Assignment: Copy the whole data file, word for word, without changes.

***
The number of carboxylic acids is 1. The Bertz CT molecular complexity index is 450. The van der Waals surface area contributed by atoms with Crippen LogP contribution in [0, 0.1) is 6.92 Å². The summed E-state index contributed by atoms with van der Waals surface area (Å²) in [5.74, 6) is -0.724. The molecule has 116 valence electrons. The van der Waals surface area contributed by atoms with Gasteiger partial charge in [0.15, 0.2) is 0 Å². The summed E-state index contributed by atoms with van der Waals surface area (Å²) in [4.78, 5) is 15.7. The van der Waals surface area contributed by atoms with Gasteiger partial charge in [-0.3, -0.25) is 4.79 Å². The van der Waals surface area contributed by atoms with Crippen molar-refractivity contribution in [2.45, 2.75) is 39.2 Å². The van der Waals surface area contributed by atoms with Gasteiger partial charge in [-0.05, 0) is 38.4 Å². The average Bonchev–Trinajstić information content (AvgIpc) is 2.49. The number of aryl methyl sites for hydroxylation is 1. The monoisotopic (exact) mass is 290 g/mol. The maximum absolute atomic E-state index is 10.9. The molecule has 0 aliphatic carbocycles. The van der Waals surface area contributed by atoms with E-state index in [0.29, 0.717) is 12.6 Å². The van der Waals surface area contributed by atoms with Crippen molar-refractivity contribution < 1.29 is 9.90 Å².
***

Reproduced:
The number of carboxylic acids is 1. The Bertz CT molecular complexity index is 450. The van der Waals surface area contributed by atoms with Crippen LogP contribution in [0, 0.1) is 6.92 Å². The summed E-state index contributed by atoms with van der Waals surface area (Å²) in [5.74, 6) is -0.724. The molecule has 116 valence electrons. The van der Waals surface area contributed by atoms with Gasteiger partial charge in [0.15, 0.2) is 0 Å². The summed E-state index contributed by atoms with van der Waals surface area (Å²) in [4.78, 5) is 15.7. The van der Waals surface area contributed by atoms with Gasteiger partial charge in [-0.3, -0.25) is 4.79 Å². The van der Waals surface area contributed by atoms with Crippen molar-refractivity contribution in [2.45, 2.75) is 39.2 Å². The van der Waals surface area contributed by atoms with Gasteiger partial charge in [-0.05, 0) is 38.4 Å². The average Bonchev–Trinajstić information content (AvgIpc) is 2.49. The number of aryl methyl sites for hydroxylation is 1. The monoisotopic (exact) mass is 290 g/mol. The maximum absolute atomic E-state index is 10.9. The molecule has 0 aliphatic carbocycles. The van der Waals surface area contributed by atoms with E-state index in [0.29, 0.717) is 12.6 Å². The van der Waals surface area contributed by atoms with Crippen molar-refractivity contribution < 1.29 is 9.90 Å².